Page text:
To qualify for this list, the replacement must have been signed in the same transfer window that their predecessor was flogged off. That’s the bloody point.
Loris Karius to Alisson
It was as late as July 7 that the Liverpool Echo reported that Loris Karius seemed likely to ‘retain his place’ as the club’s first-choice goalkeeper. Later that day, everything changed. Another mistake in a pre-season victory over Chester – or rather the reaction to it – helped Jurgen Klopp realise that his compatriot’s Champions League final hangover was more of an affliction problem.
Less than a fortnight later, Alisson became the most expensive shot-stopper ever. “There was a world-class goalkeeper on the market, and the club gave us the opportunity to sign him – simple as that,” Klopp said, his ruthless streak finally emerging beyond the ruffled hair and cartoonish grin.
The ‘final straw’ for Karius had apparently been his public response to setback, but his demotion was a long time coming. Within 37 days of Alisson’s arrival, he was loaned out to Besiktas on a two-season deal.
Liverpool can have no regrets. Alisson has kept ten clean sheets in 16 Premier League games, compared to Karius’ record of 13 clean sheets in 29. Alisson has already made more Premier League saves this season (36) than Karius managed last campaign (31). And Liverpool concede at a rate of 0.59 goals per game with Alisson, compared to 0.96 with Karius.
The difference is huge. Much of that is down to the imperious Virgil van Dijk and a slight shift in approach from the manager, yet the move from solid but error-prone goalkeeper to one of the best in the game right now has been the biggest evolution of all.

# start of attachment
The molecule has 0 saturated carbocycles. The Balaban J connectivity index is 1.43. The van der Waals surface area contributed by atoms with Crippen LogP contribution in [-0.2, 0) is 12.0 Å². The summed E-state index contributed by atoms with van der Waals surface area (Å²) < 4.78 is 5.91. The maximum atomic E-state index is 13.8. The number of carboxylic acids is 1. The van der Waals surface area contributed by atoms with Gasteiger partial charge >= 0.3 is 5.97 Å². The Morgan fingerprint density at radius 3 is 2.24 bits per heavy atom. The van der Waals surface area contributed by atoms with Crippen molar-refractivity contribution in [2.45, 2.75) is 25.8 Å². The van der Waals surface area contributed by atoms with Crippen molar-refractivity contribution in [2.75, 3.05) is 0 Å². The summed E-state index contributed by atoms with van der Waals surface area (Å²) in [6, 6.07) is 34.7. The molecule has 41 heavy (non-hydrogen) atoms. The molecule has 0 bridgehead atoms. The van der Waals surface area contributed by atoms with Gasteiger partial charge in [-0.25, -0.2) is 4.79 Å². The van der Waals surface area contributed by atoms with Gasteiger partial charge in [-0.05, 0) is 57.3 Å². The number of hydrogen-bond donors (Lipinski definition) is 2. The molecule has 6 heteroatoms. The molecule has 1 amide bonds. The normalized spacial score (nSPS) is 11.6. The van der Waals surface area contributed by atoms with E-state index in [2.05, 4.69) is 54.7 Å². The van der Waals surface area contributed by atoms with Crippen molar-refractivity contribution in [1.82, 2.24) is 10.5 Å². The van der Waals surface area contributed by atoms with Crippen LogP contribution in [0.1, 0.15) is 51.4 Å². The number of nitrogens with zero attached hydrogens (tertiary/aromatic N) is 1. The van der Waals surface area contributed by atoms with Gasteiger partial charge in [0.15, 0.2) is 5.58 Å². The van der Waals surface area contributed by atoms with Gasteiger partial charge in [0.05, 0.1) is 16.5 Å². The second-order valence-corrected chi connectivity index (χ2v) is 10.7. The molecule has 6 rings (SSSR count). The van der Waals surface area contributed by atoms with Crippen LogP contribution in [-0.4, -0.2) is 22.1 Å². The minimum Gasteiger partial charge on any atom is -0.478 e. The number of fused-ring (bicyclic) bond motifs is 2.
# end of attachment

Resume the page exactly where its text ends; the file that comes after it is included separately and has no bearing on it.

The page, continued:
Jo to Sergio Aguero
Manchester City’s transformation from perennial also-rans to front-runners is a lesson in how to gradually upgrade every individual component to improve the overall machine. Mark Hughes was replaced by Roberto Mancini, then Manuel Pellegrini and now Pep Guardiola. Vedran Corluka was sold just over one week after Vincent Kompany joined, while David Silva and Yaya Toure were an instant succession of steps up from Stephen Ireland and Nigel de Jong. Even the move to the City of Manchester Stadium helped plant a seed that continues to grow at an alarming rate over a decade on.
Perhaps the most immediate and lasting improvement came in the summer of 2011, when Sergio Aguero made his grand entrance from Atletico Madrid just eight days after Jo had scuttled out of one of the Etihad Stadium’s side doors. The Brazilian had managed to score only six goals in 42 games; Aguero had matched that tally within 70 minutes of his fourth appearance.
Jody Morris to Claude Makelele
On July 2, Roman Abramovich finalised his takeover of Chelsea. Sixteen days later, Jody Morris became the third of an eventual five players culled by Claudio Ranieri that summer. By August 31, Claude Makelele was the 13th signing of a revolutionary transfer window at Stamford Bridge.
He was anything but unlucky. Morris was a fine player and, as legend has it, was once described by Xavi as his toughest opponent. But Makelele was on another level, a midfielder who would quite literally come to define the role over the course of five years in south west London.